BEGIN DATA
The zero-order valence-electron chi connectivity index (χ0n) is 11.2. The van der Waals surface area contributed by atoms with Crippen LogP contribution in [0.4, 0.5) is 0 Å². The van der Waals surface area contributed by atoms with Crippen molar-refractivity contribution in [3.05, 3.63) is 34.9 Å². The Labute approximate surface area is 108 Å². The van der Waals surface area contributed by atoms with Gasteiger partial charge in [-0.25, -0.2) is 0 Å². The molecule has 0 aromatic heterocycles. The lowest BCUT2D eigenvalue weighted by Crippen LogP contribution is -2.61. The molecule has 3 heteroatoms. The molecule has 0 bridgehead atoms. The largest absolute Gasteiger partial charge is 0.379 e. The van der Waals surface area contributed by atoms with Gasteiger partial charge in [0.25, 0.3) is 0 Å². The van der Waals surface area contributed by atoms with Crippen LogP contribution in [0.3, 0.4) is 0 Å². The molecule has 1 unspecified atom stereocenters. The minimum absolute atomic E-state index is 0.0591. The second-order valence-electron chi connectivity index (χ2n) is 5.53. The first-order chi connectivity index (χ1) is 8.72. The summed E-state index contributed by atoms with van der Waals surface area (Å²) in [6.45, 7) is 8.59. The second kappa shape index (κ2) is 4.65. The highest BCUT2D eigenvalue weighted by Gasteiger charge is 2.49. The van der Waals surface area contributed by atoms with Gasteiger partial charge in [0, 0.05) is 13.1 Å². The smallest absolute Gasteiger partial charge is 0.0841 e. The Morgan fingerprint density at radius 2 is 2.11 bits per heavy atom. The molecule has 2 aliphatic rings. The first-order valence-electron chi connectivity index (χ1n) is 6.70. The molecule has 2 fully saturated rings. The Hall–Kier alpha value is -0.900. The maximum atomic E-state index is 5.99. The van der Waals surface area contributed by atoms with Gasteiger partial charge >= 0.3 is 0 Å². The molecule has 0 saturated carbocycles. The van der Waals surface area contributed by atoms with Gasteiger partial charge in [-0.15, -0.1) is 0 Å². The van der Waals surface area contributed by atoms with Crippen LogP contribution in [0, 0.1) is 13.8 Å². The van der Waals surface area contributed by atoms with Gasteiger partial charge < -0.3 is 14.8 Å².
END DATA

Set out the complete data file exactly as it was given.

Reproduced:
The zero-order valence-electron chi connectivity index (χ0n) is 11.2. The van der Waals surface area contributed by atoms with Crippen LogP contribution in [0.4, 0.5) is 0 Å². The van der Waals surface area contributed by atoms with Crippen molar-refractivity contribution in [3.05, 3.63) is 34.9 Å². The Labute approximate surface area is 108 Å². The van der Waals surface area contributed by atoms with Gasteiger partial charge in [-0.25, -0.2) is 0 Å². The molecule has 0 aromatic heterocycles. The lowest BCUT2D eigenvalue weighted by Crippen LogP contribution is -2.61. The molecule has 3 heteroatoms. The molecule has 0 bridgehead atoms. The largest absolute Gasteiger partial charge is 0.379 e. The van der Waals surface area contributed by atoms with Gasteiger partial charge in [0.25, 0.3) is 0 Å². The van der Waals surface area contributed by atoms with Crippen LogP contribution in [0.3, 0.4) is 0 Å². The molecule has 1 unspecified atom stereocenters. The minimum absolute atomic E-state index is 0.0591. The second-order valence-electron chi connectivity index (χ2n) is 5.53. The first-order chi connectivity index (χ1) is 8.72. The summed E-state index contributed by atoms with van der Waals surface area (Å²) in [6.45, 7) is 8.59. The second kappa shape index (κ2) is 4.65. The highest BCUT2D eigenvalue weighted by Gasteiger charge is 2.49. The van der Waals surface area contributed by atoms with Gasteiger partial charge in [0, 0.05) is 13.1 Å². The smallest absolute Gasteiger partial charge is 0.0841 e. The Morgan fingerprint density at radius 2 is 2.11 bits per heavy atom. The molecule has 2 aliphatic rings. The first-order valence-electron chi connectivity index (χ1n) is 6.70. The molecule has 2 fully saturated rings. The Hall–Kier alpha value is -0.900. The maximum atomic E-state index is 5.99. The van der Waals surface area contributed by atoms with Gasteiger partial charge >= 0.3 is 0 Å². The molecule has 0 saturated carbocycles. The van der Waals surface area contributed by atoms with Gasteiger partial charge in [-0.15, -0.1) is 0 Å². The van der Waals surface area contributed by atoms with Crippen LogP contribution in [0, 0.1) is 13.8 Å². The van der Waals surface area contributed by atoms with Gasteiger partial charge < -0.3 is 14.8 Å².